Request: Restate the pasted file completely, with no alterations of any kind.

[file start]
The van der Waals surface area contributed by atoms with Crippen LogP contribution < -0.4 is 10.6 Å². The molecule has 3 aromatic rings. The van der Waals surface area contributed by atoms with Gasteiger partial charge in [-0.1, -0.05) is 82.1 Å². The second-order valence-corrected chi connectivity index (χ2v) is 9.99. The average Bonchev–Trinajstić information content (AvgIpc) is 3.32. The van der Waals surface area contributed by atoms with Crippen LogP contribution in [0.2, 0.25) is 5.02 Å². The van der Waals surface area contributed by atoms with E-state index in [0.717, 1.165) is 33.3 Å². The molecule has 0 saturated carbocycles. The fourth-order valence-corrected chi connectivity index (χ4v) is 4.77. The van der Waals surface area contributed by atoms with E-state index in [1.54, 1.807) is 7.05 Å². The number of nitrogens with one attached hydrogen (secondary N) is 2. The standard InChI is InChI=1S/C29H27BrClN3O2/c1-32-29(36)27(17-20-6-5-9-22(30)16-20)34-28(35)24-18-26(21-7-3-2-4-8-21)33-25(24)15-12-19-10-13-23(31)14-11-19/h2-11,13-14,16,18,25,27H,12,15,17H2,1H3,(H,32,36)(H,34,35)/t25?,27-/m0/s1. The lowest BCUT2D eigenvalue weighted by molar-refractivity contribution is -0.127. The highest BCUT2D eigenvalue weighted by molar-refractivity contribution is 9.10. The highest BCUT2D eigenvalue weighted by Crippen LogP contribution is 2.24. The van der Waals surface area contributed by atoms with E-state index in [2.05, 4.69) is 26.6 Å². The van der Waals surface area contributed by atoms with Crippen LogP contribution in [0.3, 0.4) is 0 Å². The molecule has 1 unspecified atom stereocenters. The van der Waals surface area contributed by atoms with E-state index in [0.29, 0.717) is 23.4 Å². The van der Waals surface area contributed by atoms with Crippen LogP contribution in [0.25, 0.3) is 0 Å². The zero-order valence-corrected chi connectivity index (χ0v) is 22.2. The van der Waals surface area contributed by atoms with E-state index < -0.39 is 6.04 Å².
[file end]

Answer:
The van der Waals surface area contributed by atoms with Crippen LogP contribution < -0.4 is 10.6 Å². The molecule has 3 aromatic rings. The van der Waals surface area contributed by atoms with Gasteiger partial charge in [-0.1, -0.05) is 82.1 Å². The second-order valence-corrected chi connectivity index (χ2v) is 9.99. The average Bonchev–Trinajstić information content (AvgIpc) is 3.32. The van der Waals surface area contributed by atoms with Crippen LogP contribution in [0.2, 0.25) is 5.02 Å². The van der Waals surface area contributed by atoms with E-state index in [0.717, 1.165) is 33.3 Å². The molecule has 0 saturated carbocycles. The fourth-order valence-corrected chi connectivity index (χ4v) is 4.77. The van der Waals surface area contributed by atoms with E-state index in [1.54, 1.807) is 7.05 Å². The number of nitrogens with one attached hydrogen (secondary N) is 2. The standard InChI is InChI=1S/C29H27BrClN3O2/c1-32-29(36)27(17-20-6-5-9-22(30)16-20)34-28(35)24-18-26(21-7-3-2-4-8-21)33-25(24)15-12-19-10-13-23(31)14-11-19/h2-11,13-14,16,18,25,27H,12,15,17H2,1H3,(H,32,36)(H,34,35)/t25?,27-/m0/s1. The lowest BCUT2D eigenvalue weighted by molar-refractivity contribution is -0.127. The highest BCUT2D eigenvalue weighted by molar-refractivity contribution is 9.10. The highest BCUT2D eigenvalue weighted by Crippen LogP contribution is 2.24. The van der Waals surface area contributed by atoms with E-state index in [2.05, 4.69) is 26.6 Å². The van der Waals surface area contributed by atoms with Crippen LogP contribution in [0.3, 0.4) is 0 Å². The molecule has 1 unspecified atom stereocenters. The van der Waals surface area contributed by atoms with E-state index in [0.29, 0.717) is 23.4 Å². The van der Waals surface area contributed by atoms with Crippen LogP contribution in [0.25, 0.3) is 0 Å². The zero-order valence-corrected chi connectivity index (χ0v) is 22.2. The van der Waals surface area contributed by atoms with E-state index < -0.39 is 6.04 Å².